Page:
Challenges: there’s still a long way to go
This initiative is well underway with API specification leading the journey, but the technical challenges go deeper. First, comes the reluctance of banks to move away from legacy software. Working with APIs is not only a considerable deviation from the way they have been working for decades, but it requires sizable commitments in resources, staffing, and money.
What comes after that, is creating a framework that makes synergies possible across different banks, third-party providers, and regions. “The State of API 2019 Report” by SmartBear found that 58% of API developers and consumers view standardisation as the biggest challenge facing API adaptation, a number up from 25% in 2016.
Open banking security is a multi-faceted topic. Here are some of the most important areas:
Organisational structure — much like the API standardisation example, banks will have to face significant internal restructuring. With technologies merging and redefined, who holds the decision-making keys? The Chief Information Security Officer (CISO) because security issues affect the IT infrastructure. The Chief Marketing Officer (CMO) to drive growth? Conflicting internal interests might create security loopholes.
Taking advantage of TTPs — fraudsters and online con artists are relentlessly evolving their approach and trying to find weak entry points. With third-party providers usually being new FinTech players and less experienced at dealing with financial crimes, attackers can pose as them, making it hard to differentiate fraud from reality.
Endpoints security — endpoint security involves the processes, protocols, and infrastructure necessary for various business networks accessed by distant devices such as tablets, laptops, cellphones, or other wireless devices. This will always be a challenge for open banking adaptors.
Market awareness and trust
Never underestimate the power of habit and routine. People have trusted banks for decades and the system they know not only works, but it’s something they trust and feel secure about. Pitching open banking and its benefits to them is harder than one might think.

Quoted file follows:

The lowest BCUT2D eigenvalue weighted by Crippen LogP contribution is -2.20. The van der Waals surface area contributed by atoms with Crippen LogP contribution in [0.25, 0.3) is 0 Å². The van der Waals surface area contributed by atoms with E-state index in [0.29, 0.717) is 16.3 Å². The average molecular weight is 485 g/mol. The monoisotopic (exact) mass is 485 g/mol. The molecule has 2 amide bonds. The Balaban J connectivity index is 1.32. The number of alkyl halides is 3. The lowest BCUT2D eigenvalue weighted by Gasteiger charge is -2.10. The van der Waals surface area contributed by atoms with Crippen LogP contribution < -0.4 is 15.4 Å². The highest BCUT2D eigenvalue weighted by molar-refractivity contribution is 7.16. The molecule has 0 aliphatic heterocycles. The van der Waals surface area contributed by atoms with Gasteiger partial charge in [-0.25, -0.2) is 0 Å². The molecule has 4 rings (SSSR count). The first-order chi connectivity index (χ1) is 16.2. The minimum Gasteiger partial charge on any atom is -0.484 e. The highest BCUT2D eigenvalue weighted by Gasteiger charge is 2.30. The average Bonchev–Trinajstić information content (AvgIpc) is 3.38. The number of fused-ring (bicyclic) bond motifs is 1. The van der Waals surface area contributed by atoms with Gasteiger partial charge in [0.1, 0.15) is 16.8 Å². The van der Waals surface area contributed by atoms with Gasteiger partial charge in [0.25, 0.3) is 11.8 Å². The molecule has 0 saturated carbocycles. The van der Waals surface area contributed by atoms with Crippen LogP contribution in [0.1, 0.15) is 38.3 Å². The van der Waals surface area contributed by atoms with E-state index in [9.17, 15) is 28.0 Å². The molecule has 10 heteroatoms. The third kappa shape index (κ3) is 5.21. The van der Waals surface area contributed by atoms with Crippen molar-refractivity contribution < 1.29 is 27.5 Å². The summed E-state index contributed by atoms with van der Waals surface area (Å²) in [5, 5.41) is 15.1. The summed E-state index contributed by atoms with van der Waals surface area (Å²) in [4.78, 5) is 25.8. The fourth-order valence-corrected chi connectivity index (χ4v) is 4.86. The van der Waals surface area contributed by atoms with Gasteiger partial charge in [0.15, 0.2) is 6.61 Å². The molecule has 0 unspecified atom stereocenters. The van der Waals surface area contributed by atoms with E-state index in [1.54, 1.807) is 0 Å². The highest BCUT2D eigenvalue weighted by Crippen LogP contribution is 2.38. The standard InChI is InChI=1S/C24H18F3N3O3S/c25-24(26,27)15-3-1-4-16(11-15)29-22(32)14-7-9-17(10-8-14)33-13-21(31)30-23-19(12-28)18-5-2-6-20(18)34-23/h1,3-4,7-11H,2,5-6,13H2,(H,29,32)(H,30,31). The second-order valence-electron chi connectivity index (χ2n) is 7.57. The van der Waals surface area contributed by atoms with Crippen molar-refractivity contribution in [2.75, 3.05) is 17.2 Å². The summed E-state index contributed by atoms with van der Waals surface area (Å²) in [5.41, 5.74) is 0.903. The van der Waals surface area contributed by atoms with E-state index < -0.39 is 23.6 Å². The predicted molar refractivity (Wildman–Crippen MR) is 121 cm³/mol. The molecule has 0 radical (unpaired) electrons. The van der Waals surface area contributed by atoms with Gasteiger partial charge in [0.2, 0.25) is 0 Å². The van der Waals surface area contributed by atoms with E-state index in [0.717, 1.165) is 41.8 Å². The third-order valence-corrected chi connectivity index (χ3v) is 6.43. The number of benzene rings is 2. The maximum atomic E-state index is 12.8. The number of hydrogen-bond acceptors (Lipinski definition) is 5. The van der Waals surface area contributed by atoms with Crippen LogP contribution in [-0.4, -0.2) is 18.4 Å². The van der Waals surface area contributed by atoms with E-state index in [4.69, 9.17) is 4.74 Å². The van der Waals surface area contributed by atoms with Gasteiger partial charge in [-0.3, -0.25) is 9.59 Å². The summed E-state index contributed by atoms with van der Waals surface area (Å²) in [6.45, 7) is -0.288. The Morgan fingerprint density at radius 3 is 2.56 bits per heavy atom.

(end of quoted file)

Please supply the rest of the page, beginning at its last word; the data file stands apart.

People don’t really have the time — or interest in some cases — to educate themselves on open banking. Educating them, winning over their trust, and making them regular users of open banking technology is a process that will take time.
Here is an interesting example from the US, a market still a novice in open banking adoption. According to a Mastercard report, over three-quarters of people are linking their primary bank accounts to an external FinTech account, even though only 14% say they trust this process.
On a more positive note, according to Statista, the number of open banking users worldwide is expected to grow at an average annual rate of nearly 50% between 2020 and 2024. This growth will happen in two main ways:
Word of mouth — open banking users are the best ambassadors to spread the word and strengthen the trust around the technology.
Banks — when the authority and the previously trusted provider endorse the new technology, people will listen. Trust takes time, but if banks actively pitch the new technology to their users, adoption rates will continue rising.
Are banks ready to adopt open banking?
This is a recurring theme, and it’s not by accident — it takes a lot for banks to ready themselves for the correct adoption of the PSD2. A Pulse QA study commissioned by Delphix has revealed the following eye-catching data:
Only 2% of the finance, banking, and insurance survey partakers have met all their open banking requirements to date
69% have met half or less
Just 3% of financial services (FS) organizations were confident they were prepared for the September 2021 enforcement deadline
What the survey clearly shows is that even though there is a willingness to adopt the new technology, there is still ground to cover for almost all parties involved.
If you still have burning questions about the world of open banking, you can visit our Frequently Asked Questions page.